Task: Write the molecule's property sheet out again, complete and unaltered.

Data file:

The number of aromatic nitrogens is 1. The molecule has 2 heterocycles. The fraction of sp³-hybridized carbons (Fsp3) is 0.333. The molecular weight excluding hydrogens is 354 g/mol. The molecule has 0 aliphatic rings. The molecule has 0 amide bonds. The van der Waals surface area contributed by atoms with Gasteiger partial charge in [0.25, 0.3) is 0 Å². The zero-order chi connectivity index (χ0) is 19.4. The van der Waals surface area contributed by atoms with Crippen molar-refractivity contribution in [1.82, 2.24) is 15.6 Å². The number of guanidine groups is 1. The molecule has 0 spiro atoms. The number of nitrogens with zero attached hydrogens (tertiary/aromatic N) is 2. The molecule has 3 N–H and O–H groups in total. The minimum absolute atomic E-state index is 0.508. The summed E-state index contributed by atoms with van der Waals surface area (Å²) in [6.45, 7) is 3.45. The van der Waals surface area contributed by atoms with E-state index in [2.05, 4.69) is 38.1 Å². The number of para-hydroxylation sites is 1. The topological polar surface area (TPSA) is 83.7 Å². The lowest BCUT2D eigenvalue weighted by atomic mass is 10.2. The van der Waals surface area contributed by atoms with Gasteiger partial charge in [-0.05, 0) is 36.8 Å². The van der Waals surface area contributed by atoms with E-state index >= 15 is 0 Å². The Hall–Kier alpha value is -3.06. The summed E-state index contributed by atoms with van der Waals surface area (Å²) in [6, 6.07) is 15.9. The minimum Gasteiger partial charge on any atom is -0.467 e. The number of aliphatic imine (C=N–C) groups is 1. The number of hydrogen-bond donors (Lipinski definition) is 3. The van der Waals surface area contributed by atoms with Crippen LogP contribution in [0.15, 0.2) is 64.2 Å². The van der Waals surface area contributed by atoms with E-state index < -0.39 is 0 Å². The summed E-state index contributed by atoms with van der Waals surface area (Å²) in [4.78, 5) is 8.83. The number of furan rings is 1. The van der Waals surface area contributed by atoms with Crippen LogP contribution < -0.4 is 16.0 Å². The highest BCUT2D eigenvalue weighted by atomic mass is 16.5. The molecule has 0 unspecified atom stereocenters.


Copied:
The number of aromatic nitrogens is 1. The molecule has 2 heterocycles. The fraction of sp³-hybridized carbons (Fsp3) is 0.333. The molecular weight excluding hydrogens is 354 g/mol. The molecule has 0 aliphatic rings. The molecule has 0 amide bonds. The van der Waals surface area contributed by atoms with Gasteiger partial charge in [0.25, 0.3) is 0 Å². The zero-order chi connectivity index (χ0) is 19.4. The van der Waals surface area contributed by atoms with Crippen molar-refractivity contribution in [1.82, 2.24) is 15.6 Å². The number of guanidine groups is 1. The molecule has 0 spiro atoms. The number of nitrogens with zero attached hydrogens (tertiary/aromatic N) is 2. The molecule has 3 N–H and O–H groups in total. The minimum absolute atomic E-state index is 0.508. The summed E-state index contributed by atoms with van der Waals surface area (Å²) in [6.45, 7) is 3.45. The van der Waals surface area contributed by atoms with E-state index in [2.05, 4.69) is 38.1 Å². The number of para-hydroxylation sites is 1. The topological polar surface area (TPSA) is 83.7 Å². The lowest BCUT2D eigenvalue weighted by atomic mass is 10.2. The van der Waals surface area contributed by atoms with Gasteiger partial charge in [-0.05, 0) is 36.8 Å². The van der Waals surface area contributed by atoms with E-state index >= 15 is 0 Å². The Hall–Kier alpha value is -3.06. The summed E-state index contributed by atoms with van der Waals surface area (Å²) in [6, 6.07) is 15.9. The minimum Gasteiger partial charge on any atom is -0.467 e. The number of aliphatic imine (C=N–C) groups is 1. The number of hydrogen-bond donors (Lipinski definition) is 3. The van der Waals surface area contributed by atoms with Crippen LogP contribution in [0.15, 0.2) is 64.2 Å². The van der Waals surface area contributed by atoms with E-state index < -0.39 is 0 Å². The summed E-state index contributed by atoms with van der Waals surface area (Å²) in [4.78, 5) is 8.83. The number of furan rings is 1. The van der Waals surface area contributed by atoms with Crippen LogP contribution < -0.4 is 16.0 Å². The highest BCUT2D eigenvalue weighted by atomic mass is 16.5. The molecule has 0 unspecified atom stereocenters.